A Sportswoman in India: Personal Adventures and Experiences of Travel in Known and Unknown India

Hutchinson & Company, 1900 - 408 頁
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第 3 頁 - Not see ? because of night perhaps ? — Why, day Came back again for that! before it left, The dying sunset kindled through a cleft: The hills, like giants at a hunting, lay, Chin upon hand, to see the game at bay, — 'Now stab and end the creature — to the heft!
第 6 頁 - Said Jesus, on whom be peace! The world is a bridge, pass over it, but build no house there. He who hopeth for an hour, may hope for eternity; the world is but an hour, spend it in devotion ; the rest is worth nothing.
第 147 頁 - Out of darkness, as if but just born of the Sun. When the Spirit of Fragrance is up with the day, From his Haram of night-flowers stealing away ; And the wind, full of wantonness, woos like a lover The young aspen-trees, till they tremble all over. When the East is as warm as the light of first hopes, And Day, with his banner of radiance unfurled, Shines in through the mountainous portal* that opes, Sublime, from that Valley of bliss to the world...
第 321 頁 - My own feeling on the subject is one of sorrow that such a brilliant soldier should have laid himself open to so much adverse criticism. Moreover, I do not think that, under any circumstances, he should have done the deed himself, or ordered it to be done in that summary manner, unless there had been evident signs of an attempt at a rescue.
第 248 頁 - How should this be? Art thou then so much more Than they who sowed, that thou shouldst reap thereby? Nay, come up hither. From this wave-washed mound Unto the furthest flood-brim look with me; Then reach on with thy thought till it be drown'd. Miles and miles distant though the last line be, And though thy soul sail leagues and leagues beyond, — Still, leagues beyond those leagues, there is more sea.
第 309 頁 - Our way from the Lahore gate by the Chandni Chauk led through a veritable city of the dead ; not a sound was to be heard but the falling of our own footsteps ; not a living creature was to be seen. Dead bodies were strewn about in all directions, in every attitude that the death-struggle had caused them to assume, and in every stage of decomposition.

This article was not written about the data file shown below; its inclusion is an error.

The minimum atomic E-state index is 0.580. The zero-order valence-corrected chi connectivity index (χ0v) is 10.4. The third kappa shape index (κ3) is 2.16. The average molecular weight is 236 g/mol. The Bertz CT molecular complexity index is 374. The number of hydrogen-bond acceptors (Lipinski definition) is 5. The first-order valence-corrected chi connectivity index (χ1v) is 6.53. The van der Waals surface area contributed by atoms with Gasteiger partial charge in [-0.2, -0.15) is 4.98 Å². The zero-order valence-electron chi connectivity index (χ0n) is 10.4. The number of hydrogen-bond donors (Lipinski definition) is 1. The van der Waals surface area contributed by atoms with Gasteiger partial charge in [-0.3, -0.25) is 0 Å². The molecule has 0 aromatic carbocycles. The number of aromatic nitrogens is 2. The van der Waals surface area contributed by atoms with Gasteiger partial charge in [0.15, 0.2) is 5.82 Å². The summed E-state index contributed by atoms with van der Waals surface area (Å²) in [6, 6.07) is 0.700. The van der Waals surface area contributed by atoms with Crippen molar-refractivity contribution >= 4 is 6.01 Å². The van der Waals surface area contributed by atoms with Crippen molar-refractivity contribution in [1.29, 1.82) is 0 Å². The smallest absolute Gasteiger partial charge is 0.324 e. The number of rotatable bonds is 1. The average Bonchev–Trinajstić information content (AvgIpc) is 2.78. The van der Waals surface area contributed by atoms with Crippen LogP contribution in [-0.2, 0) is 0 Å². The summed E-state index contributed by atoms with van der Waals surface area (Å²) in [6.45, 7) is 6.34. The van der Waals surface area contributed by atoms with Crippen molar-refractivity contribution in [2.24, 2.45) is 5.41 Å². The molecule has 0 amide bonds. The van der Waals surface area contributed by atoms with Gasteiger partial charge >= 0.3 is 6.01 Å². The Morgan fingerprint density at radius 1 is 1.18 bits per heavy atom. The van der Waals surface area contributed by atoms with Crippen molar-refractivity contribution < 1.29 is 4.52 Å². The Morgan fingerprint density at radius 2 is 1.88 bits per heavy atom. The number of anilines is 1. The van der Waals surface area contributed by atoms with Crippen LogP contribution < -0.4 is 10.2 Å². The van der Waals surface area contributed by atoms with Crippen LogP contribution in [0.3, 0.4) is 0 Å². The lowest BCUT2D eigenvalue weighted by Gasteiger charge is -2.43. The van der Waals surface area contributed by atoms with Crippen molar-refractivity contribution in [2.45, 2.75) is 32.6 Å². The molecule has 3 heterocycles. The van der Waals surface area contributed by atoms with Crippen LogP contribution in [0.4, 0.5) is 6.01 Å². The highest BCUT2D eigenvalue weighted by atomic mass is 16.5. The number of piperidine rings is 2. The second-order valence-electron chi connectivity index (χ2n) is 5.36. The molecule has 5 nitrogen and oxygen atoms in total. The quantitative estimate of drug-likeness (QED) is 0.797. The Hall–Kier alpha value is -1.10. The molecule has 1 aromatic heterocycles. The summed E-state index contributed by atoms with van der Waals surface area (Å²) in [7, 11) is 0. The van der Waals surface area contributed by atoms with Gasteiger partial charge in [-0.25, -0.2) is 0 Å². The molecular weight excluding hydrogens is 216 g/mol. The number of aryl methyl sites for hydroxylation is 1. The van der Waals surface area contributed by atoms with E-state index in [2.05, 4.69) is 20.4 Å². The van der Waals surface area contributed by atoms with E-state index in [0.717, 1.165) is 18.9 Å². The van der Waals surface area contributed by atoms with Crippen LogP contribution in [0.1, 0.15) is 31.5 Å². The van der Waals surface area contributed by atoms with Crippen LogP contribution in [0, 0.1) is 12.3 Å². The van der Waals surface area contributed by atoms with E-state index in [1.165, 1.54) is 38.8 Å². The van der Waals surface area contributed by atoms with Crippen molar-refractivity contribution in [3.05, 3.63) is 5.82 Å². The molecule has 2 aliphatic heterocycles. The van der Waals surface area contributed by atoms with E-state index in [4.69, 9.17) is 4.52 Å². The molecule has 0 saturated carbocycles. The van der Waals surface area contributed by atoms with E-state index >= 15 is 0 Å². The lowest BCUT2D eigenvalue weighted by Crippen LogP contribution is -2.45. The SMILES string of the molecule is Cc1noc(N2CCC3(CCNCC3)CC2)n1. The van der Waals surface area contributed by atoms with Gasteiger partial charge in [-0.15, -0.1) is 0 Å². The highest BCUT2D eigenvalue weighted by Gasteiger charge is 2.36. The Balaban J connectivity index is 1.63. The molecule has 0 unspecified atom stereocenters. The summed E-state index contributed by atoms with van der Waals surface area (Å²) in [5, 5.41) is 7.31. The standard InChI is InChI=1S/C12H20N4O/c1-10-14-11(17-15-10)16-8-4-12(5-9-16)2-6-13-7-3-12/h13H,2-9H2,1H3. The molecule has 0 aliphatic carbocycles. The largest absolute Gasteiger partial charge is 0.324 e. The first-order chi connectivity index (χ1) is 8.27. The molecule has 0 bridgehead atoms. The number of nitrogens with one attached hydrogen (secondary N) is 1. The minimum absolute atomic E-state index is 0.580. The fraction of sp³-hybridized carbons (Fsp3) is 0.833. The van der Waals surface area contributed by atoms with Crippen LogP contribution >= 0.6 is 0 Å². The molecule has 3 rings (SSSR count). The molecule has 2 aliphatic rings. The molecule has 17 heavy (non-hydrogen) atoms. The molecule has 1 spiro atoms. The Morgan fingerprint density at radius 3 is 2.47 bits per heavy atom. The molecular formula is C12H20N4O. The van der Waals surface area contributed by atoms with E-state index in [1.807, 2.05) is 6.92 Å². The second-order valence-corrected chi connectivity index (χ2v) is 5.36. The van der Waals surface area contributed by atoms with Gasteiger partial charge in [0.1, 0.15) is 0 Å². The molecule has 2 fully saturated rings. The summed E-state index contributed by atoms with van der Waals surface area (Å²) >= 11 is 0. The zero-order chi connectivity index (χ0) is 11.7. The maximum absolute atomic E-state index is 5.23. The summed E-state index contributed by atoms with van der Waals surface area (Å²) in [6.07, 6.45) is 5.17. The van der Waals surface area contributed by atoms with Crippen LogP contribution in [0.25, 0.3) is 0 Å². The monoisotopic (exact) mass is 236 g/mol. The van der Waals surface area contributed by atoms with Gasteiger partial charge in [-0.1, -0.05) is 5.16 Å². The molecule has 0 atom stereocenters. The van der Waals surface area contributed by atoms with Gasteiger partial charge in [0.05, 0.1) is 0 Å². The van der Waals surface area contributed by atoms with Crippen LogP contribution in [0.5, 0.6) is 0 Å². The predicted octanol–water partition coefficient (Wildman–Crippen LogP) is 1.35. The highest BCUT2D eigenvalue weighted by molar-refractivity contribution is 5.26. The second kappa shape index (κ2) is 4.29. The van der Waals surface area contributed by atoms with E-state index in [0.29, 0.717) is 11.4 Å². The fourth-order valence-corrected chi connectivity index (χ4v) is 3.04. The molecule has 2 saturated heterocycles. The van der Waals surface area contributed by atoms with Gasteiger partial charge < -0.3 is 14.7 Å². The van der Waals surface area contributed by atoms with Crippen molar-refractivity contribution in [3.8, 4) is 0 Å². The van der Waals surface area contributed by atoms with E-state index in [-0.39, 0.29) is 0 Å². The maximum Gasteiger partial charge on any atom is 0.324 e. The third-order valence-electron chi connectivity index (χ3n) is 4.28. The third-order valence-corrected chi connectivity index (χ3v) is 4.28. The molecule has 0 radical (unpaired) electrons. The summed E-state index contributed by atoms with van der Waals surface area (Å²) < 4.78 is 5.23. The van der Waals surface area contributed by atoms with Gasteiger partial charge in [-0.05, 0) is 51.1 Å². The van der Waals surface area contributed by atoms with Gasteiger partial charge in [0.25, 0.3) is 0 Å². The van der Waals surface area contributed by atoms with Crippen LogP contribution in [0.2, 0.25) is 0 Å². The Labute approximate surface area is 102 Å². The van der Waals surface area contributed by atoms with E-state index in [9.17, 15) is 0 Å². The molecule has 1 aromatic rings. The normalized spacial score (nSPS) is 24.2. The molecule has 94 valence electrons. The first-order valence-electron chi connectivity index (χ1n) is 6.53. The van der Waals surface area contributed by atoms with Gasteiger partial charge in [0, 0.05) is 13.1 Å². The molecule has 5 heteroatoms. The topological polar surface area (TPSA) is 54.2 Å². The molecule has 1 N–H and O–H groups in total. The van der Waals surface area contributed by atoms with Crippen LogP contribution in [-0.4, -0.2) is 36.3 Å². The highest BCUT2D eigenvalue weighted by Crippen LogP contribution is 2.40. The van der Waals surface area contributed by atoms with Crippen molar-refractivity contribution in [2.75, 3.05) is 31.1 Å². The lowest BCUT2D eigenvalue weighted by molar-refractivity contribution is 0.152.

第 398 頁 - Where forlorn sunsets flare and fade On desolate sea and lonely sand, Out of the silence and the shade What is the voice of strange command Calling you still, as friend calls friend With love that cannot brook delay, To rise and follow the ways that wend Over the hills and far away?
第 398 頁 - I love all waste And solitary places ; where we taste The pleasure of believing what we see Is boundless, as we wish our souls to be...
第 181 頁 - And wall impregnable of beaming ice. Yet not a city, but a flood of ruin Is there, that from the boundaries of the sky Rolls its perpetual stream; vast pines are strewing Its destined path, or in the mangled...
第 383 頁 - The canoe drew near, and when within about '20 yards the great boulders of granite began to move ! I could not believe my eyes ; great masses commenced to unfold, and in a few seconds resolved themselves into two vast forms, each as thick as the body of a hippopotamus, and of enormous length. These two antediluvian monsters glided slowly and fearlessly along the gently sloping granite, and when half beneath the water they exposed a breadth of back which was the most extraordinary sight I have ever...